Anticipate the constant question that your family will generate and the inevitable “Are they twins?” Decide how you are going to answer the question. It is best to have a couple of different responses depending on the circumstances (grocery store produce aisle vs. dinner party)
- Highlight the uniqueness of each child. Your goal should be to nurture them as individuals. Just because you are driving to Taekwondo for one kid, doesn’t mean that the other should take as well.
- Carve out time from your schedule to spend with each child individually. Make it a priority for both parents to establish a special separate relationship with each child.
- Talk with your extended family, friends, and teachers about some of the downsides of the inevitable comparisons that will happen, and ask them to work against comparing the children.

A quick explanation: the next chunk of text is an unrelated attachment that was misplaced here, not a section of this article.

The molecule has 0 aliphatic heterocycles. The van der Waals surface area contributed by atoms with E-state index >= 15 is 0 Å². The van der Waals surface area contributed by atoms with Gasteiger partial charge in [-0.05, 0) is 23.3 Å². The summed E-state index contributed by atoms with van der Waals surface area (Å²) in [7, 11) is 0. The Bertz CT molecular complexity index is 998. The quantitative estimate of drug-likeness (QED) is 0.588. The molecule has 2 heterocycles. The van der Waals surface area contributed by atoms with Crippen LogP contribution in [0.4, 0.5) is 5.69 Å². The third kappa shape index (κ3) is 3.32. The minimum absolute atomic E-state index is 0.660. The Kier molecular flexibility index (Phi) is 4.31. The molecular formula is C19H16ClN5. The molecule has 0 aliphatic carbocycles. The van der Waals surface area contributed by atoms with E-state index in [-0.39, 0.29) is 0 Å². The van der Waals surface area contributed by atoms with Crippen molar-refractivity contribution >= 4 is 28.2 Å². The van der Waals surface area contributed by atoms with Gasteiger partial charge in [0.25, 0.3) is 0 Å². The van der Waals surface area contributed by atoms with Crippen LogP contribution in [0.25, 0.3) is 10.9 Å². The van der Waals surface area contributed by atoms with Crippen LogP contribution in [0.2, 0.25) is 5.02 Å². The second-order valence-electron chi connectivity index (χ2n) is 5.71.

- As tempting as it might be, do not dress them the same.
- Do not always refer to them as a unit: the boys, the kids, and certainly not “the twins.”
- Celebrate birthdays separately.
- Do not hold a child back in school just because you want them in different grades. If, however, one child sits on the cusp of the cut-off date and would benefit from an extra year in preschool, then it might make sense, especially if the child is smaller in stature. If they are in the same grade, put them in different classes.
- If at all possible, one parent should stay at home for at least the first year post adoption.
- Go into this adoption knowing that you will feel overwhelmed the first year. Plan for this in advance by saving money for extra household help and by lowering your expectations of what you will accomplish.